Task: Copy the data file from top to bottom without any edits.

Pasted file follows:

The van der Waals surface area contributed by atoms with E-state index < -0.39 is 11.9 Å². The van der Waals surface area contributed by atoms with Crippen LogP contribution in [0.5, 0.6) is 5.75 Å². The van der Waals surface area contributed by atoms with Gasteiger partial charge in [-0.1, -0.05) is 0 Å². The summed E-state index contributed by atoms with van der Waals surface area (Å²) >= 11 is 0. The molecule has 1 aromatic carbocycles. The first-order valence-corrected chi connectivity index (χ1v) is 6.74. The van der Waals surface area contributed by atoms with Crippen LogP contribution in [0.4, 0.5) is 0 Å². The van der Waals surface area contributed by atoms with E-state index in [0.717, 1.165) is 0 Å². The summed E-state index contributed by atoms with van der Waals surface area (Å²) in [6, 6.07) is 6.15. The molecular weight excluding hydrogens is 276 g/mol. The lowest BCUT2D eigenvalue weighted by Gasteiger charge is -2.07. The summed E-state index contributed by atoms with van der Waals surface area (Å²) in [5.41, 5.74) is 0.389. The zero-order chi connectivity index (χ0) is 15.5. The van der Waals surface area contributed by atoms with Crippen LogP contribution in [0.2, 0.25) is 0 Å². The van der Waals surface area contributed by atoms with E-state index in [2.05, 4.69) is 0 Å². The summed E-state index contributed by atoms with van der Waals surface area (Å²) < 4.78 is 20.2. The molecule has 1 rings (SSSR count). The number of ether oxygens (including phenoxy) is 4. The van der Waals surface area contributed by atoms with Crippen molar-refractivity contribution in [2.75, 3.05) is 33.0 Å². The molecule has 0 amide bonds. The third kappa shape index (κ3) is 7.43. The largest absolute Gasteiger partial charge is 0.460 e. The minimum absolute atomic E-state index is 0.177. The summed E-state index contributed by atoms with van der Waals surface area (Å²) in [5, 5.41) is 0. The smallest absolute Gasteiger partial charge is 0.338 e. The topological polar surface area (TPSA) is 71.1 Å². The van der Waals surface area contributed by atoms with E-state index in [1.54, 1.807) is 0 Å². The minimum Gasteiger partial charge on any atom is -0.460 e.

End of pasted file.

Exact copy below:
The van der Waals surface area contributed by atoms with E-state index < -0.39 is 11.9 Å². The van der Waals surface area contributed by atoms with Crippen LogP contribution in [0.5, 0.6) is 5.75 Å². The van der Waals surface area contributed by atoms with Gasteiger partial charge in [-0.1, -0.05) is 0 Å². The summed E-state index contributed by atoms with van der Waals surface area (Å²) >= 11 is 0. The molecule has 1 aromatic carbocycles. The first-order valence-corrected chi connectivity index (χ1v) is 6.74. The van der Waals surface area contributed by atoms with Crippen LogP contribution in [0.4, 0.5) is 0 Å². The van der Waals surface area contributed by atoms with E-state index in [0.717, 1.165) is 0 Å². The summed E-state index contributed by atoms with van der Waals surface area (Å²) in [6, 6.07) is 6.15. The molecular weight excluding hydrogens is 276 g/mol. The lowest BCUT2D eigenvalue weighted by Gasteiger charge is -2.07. The summed E-state index contributed by atoms with van der Waals surface area (Å²) in [5.41, 5.74) is 0.389. The zero-order chi connectivity index (χ0) is 15.5. The van der Waals surface area contributed by atoms with Crippen LogP contribution in [0.2, 0.25) is 0 Å². The van der Waals surface area contributed by atoms with E-state index in [2.05, 4.69) is 0 Å². The summed E-state index contributed by atoms with van der Waals surface area (Å²) < 4.78 is 20.2. The molecule has 1 rings (SSSR count). The number of ether oxygens (including phenoxy) is 4. The van der Waals surface area contributed by atoms with Crippen molar-refractivity contribution in [2.75, 3.05) is 33.0 Å². The molecule has 0 amide bonds. The third kappa shape index (κ3) is 7.43. The largest absolute Gasteiger partial charge is 0.460 e. The minimum absolute atomic E-state index is 0.177. The summed E-state index contributed by atoms with van der Waals surface area (Å²) in [5, 5.41) is 0. The smallest absolute Gasteiger partial charge is 0.338 e. The topological polar surface area (TPSA) is 71.1 Å². The van der Waals surface area contributed by atoms with E-state index in [1.54, 1.807) is 0 Å². The minimum Gasteiger partial charge on any atom is -0.460 e.